The much-lamented Arthur C. Clarke wrote the classic A Meeting with Medusa, award-winning short story in 1971 in which an alien creature is found on Jupiter. Years later, two of the best British SF writers of today have combined their talents for a worthy sequel. Following the life of Howard Falcon who discovered Medusa and is now as a result more than human, having been transformed into something of a cyborg, and is seemingly immortal as he witnesses the passing of the centuries and mankind's evolution and assists in its transition while himself evolving into a new consciousness with benevolent effect. Humanist, meditative, this is old-fashioned science fiction as evidenced by its sense of wonder and a positive attitude to scientific progress but, alongside, manages to keep the thrills on overdrive and the cosmic and planetary problems ticking along. A good read. ~ Maxim Jakubowski
Simon Spanton's view...
This is an ambitious and impressive novel sequel to Arthur C. Clarke’s short story A Meeting With Medusa. Given that, you might expect a traditional SF novel and there are many of traditional SF’s virtues here; grand scope, challenging ideas, high adventure and awe-inspiring encounters with otherness. But award-winning and bestselling authors Baxter and Reynolds are not at the forefront of modern SF without good reason this novel is also built around the very latest ecological concerns and our nervous experiments with machine intelligence. It’s a heady brew.
The story spans nearly a thousand years; much of the third millennium and follows extraordinary developments as mankind leaves earth, leaves its traditional humanity and heads out into the far solar system. It would be easy for this to feel a little remote but we are guided through these events by post human cyborg Howard Falcon. Nearly killed in an accident Falcon is now essentially a near immortal human mind in a robot body and it is with him that we both meet with the alien intelligences within Jupiter and the machine intelligences we create. Falcon is an endearingly bolshy and opinionated companion and he gives this book real heart. You’ll remember him. But you’ll also remember the extraordinary descriptions of Jupiter, of the vast sweep of centuries and the amazing transformations Baxter and Reynolds predict for us. This is a vast and dangerous future but it is also one of incredible opportunities. Fans of Kim Stanley Robinson and Peter F. Hamilton will find a similar sense of wonder here. ~ Simon Spanton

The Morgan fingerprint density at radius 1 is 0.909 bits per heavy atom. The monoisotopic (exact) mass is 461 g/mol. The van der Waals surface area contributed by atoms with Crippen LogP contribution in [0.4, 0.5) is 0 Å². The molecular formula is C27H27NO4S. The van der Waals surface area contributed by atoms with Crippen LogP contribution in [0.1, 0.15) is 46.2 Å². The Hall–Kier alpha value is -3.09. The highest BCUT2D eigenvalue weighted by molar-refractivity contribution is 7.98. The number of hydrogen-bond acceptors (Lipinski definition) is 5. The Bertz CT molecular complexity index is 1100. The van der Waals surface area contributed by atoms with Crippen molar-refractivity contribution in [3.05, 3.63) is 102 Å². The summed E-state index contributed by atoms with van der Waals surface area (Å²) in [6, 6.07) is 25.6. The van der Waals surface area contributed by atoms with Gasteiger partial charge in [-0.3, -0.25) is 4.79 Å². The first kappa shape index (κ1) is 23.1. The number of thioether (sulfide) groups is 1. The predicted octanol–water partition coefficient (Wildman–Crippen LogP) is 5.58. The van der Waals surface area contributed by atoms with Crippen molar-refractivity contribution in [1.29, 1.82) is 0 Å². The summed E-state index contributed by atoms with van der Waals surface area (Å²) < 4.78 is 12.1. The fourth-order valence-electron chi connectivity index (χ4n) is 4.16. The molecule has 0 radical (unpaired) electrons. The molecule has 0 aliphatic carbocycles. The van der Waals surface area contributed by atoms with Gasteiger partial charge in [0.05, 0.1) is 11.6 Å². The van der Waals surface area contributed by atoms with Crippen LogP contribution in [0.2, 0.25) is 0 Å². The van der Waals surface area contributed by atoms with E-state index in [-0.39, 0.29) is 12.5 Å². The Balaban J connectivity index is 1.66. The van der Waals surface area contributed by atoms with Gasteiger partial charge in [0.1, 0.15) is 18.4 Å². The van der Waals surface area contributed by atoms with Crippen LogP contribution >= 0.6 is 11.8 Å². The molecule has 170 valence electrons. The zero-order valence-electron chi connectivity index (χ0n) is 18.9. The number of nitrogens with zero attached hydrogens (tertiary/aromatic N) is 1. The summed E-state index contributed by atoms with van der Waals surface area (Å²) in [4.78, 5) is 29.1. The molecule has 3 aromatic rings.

Inspired by Sir Arthur C. Clarke's short story A Meeting with Medusa, this novel, with permission from the Clarke Estate, continues the story of Commander Howard Falcon over centuries of space-exploration, interaction with AI, first contact and beyond. All brought to life by two of our greatest SF authors, Stephen Baxter and Alastair Reynolds. Howard Falcon almost lost his life in an accident ...and a combination of human ingenuity and technical expertise brought him back. Not as himself, but as an augmented human: part man, part machine, and exceptionally capable. The Medusa Chronicles charts his journey through time, the changing interaction between humanity and our universe, and combined moments of incredible action with unparalleled exploration of and expansion into space. A compelling read from the beginning, this is classic SF which has appeal for readers who like Gravity and The Martian.
'A vivid and vital take on a pace age future that never actually happened. Clarke, you may find yourself thinking, would surely approve.'
'A joy to read, it's yet another feather in Baxter and Reynolds' well-adorned hats.' SCIFINOW
'With these two titans of the genre, jaw-dropping imagination and laser-sharp wordcraft are guaranteed. They have created a beautiful novel, wonderful to explore.' THE SUN
'brings the strengths of both writers - a thorough grasp of scientific principles and the ability to present them in well-paced, engaging narratives' The Guardian
'it certainly contains all that I love in the writing and imagination and vision of both Stephen Baxter and Alastair Reynolds. Full justice has been done to Clarke and his original short story and I can only hope for more. My only greedy complaint is that I wish the book were longer. What there is, though, is wondrous and perfect. For Winter's Nights Stephen Baxter and Alistair Reynolds choose to focus instead on the characters to help pull the storyline forward and that was what I liked most about The Medusa Chronicles, it's a character driven sci-fi book, something I feel the genre needs more of.' The YA Bookshelf
Publication date: 12/01/2017
Publisher: Gollancz an imprint of Orion Publishing Co
Publication date: 19/05/2016
Publisher: Gollancz an imprint of Orion Publishing Co
|Publication date:||12th January 2017|
|Author:||Alastair Reynolds, Stephen Baxter|
|Publisher:||Gollancz an imprint of Orion Publishing Co|
|Genres:||eBook Favourites, Science Fiction,|
Alastair Reynolds was born in Barry, South Wales, in 1966. He studied at Newcastle and St Andrews Universities and has a Ph.D. in astronomy. He stopped working as an astrophysicist for the European Space Agency to become a full-time writer. Revelation Space and Pushing Ice were shortlisted for the Arthur C. Clarke Award; Revelation Space, Absolution Gap, Diamond Dogs and Century Rain were shortlisted for the British Science Fiction Award and Chasm City won the British Science Fiction Award. You can learn more by visiting his website. Stephen Baxter is the pre-eminent SF writer of his generation. With Terry Pratchett ...More About Alastair Reynolds, Stephen Baxter